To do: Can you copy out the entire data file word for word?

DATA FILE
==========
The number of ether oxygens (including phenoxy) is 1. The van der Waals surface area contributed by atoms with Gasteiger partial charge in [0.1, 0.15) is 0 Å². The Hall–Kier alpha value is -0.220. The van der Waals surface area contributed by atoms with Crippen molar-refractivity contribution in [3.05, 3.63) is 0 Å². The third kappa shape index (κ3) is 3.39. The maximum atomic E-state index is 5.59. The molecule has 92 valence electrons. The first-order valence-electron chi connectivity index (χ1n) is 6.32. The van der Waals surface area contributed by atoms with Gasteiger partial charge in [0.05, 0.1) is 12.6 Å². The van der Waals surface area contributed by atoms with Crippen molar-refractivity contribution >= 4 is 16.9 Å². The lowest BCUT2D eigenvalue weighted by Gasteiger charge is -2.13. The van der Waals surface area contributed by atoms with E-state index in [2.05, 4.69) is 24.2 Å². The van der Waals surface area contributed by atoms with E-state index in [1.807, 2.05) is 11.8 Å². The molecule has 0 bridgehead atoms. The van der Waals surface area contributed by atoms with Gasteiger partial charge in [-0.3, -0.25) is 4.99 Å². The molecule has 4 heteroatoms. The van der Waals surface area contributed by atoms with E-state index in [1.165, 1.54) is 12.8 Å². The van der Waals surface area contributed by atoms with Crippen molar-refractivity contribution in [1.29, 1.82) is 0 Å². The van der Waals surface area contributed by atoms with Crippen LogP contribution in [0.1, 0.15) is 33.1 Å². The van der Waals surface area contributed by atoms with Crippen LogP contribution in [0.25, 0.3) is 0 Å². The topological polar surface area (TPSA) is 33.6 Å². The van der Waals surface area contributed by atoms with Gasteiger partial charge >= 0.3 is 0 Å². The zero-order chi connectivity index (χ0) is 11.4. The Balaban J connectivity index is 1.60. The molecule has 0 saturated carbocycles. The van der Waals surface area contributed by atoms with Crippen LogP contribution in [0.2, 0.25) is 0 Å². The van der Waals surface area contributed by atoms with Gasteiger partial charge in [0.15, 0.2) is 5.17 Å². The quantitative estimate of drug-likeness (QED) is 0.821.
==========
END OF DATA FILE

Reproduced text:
The number of ether oxygens (including phenoxy) is 1. The van der Waals surface area contributed by atoms with Gasteiger partial charge in [0.1, 0.15) is 0 Å². The Hall–Kier alpha value is -0.220. The van der Waals surface area contributed by atoms with Crippen molar-refractivity contribution in [3.05, 3.63) is 0 Å². The third kappa shape index (κ3) is 3.39. The maximum atomic E-state index is 5.59. The molecule has 92 valence electrons. The first-order valence-electron chi connectivity index (χ1n) is 6.32. The van der Waals surface area contributed by atoms with Gasteiger partial charge in [0.05, 0.1) is 12.6 Å². The van der Waals surface area contributed by atoms with Crippen molar-refractivity contribution >= 4 is 16.9 Å². The lowest BCUT2D eigenvalue weighted by Gasteiger charge is -2.13. The van der Waals surface area contributed by atoms with E-state index in [2.05, 4.69) is 24.2 Å². The van der Waals surface area contributed by atoms with E-state index in [1.807, 2.05) is 11.8 Å². The molecule has 0 bridgehead atoms. The van der Waals surface area contributed by atoms with Gasteiger partial charge in [-0.3, -0.25) is 4.99 Å². The molecule has 4 heteroatoms. The van der Waals surface area contributed by atoms with E-state index in [1.165, 1.54) is 12.8 Å². The van der Waals surface area contributed by atoms with Crippen molar-refractivity contribution in [1.29, 1.82) is 0 Å². The van der Waals surface area contributed by atoms with Crippen LogP contribution in [0.1, 0.15) is 33.1 Å². The van der Waals surface area contributed by atoms with Crippen LogP contribution in [0.25, 0.3) is 0 Å². The topological polar surface area (TPSA) is 33.6 Å². The van der Waals surface area contributed by atoms with Gasteiger partial charge >= 0.3 is 0 Å². The zero-order chi connectivity index (χ0) is 11.4. The Balaban J connectivity index is 1.60. The molecule has 0 saturated carbocycles. The van der Waals surface area contributed by atoms with Crippen LogP contribution in [0.2, 0.25) is 0 Å². The van der Waals surface area contributed by atoms with Gasteiger partial charge in [0.15, 0.2) is 5.17 Å². The quantitative estimate of drug-likeness (QED) is 0.821.